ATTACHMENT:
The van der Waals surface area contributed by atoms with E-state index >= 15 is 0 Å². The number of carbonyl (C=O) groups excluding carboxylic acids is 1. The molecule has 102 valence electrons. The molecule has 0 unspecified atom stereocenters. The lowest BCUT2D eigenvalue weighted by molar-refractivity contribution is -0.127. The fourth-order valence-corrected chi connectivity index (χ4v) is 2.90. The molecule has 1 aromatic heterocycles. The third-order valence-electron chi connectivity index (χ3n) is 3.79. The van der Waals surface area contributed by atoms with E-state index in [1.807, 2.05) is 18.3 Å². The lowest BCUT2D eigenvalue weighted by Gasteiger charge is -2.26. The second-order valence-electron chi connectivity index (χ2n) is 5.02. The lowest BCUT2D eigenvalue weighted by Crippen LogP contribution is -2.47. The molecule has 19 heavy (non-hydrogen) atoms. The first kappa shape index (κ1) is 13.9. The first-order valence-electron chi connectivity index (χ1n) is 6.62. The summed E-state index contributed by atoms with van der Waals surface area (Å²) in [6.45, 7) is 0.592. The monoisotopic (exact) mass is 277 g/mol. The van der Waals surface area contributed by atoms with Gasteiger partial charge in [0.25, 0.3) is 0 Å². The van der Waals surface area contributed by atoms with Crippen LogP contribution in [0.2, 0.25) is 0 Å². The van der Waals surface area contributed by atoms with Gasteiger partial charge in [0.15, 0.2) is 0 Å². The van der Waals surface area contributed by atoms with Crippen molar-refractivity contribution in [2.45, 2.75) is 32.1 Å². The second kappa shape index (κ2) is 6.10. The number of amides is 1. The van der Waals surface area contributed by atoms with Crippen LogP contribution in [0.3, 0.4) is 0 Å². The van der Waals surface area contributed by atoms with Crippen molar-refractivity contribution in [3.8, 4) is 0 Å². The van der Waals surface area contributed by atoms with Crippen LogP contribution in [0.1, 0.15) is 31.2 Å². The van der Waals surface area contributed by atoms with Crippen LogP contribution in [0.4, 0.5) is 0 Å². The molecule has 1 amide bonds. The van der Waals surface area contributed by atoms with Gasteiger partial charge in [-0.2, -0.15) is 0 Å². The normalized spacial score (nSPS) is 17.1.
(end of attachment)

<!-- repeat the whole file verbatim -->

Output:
The van der Waals surface area contributed by atoms with E-state index >= 15 is 0 Å². The number of carbonyl (C=O) groups excluding carboxylic acids is 1. The molecule has 102 valence electrons. The molecule has 0 unspecified atom stereocenters. The lowest BCUT2D eigenvalue weighted by molar-refractivity contribution is -0.127. The fourth-order valence-corrected chi connectivity index (χ4v) is 2.90. The molecule has 1 aromatic heterocycles. The third-order valence-electron chi connectivity index (χ3n) is 3.79. The van der Waals surface area contributed by atoms with E-state index in [1.807, 2.05) is 18.3 Å². The lowest BCUT2D eigenvalue weighted by Gasteiger charge is -2.26. The second-order valence-electron chi connectivity index (χ2n) is 5.02. The lowest BCUT2D eigenvalue weighted by Crippen LogP contribution is -2.47. The molecule has 19 heavy (non-hydrogen) atoms. The first kappa shape index (κ1) is 13.9. The first-order valence-electron chi connectivity index (χ1n) is 6.62. The summed E-state index contributed by atoms with van der Waals surface area (Å²) in [6.45, 7) is 0.592. The monoisotopic (exact) mass is 277 g/mol. The van der Waals surface area contributed by atoms with Gasteiger partial charge in [0.25, 0.3) is 0 Å². The van der Waals surface area contributed by atoms with Crippen LogP contribution in [0.2, 0.25) is 0 Å². The van der Waals surface area contributed by atoms with Gasteiger partial charge in [0.15, 0.2) is 0 Å². The van der Waals surface area contributed by atoms with Crippen molar-refractivity contribution in [2.45, 2.75) is 32.1 Å². The second kappa shape index (κ2) is 6.10. The number of amides is 1. The van der Waals surface area contributed by atoms with Crippen LogP contribution in [0.3, 0.4) is 0 Å². The van der Waals surface area contributed by atoms with Crippen molar-refractivity contribution in [3.8, 4) is 0 Å². The van der Waals surface area contributed by atoms with Crippen LogP contribution in [0.1, 0.15) is 31.2 Å². The van der Waals surface area contributed by atoms with Crippen LogP contribution in [0.4, 0.5) is 0 Å². The molecule has 1 amide bonds. The van der Waals surface area contributed by atoms with Gasteiger partial charge in [-0.2, -0.15) is 0 Å². The normalized spacial score (nSPS) is 17.1.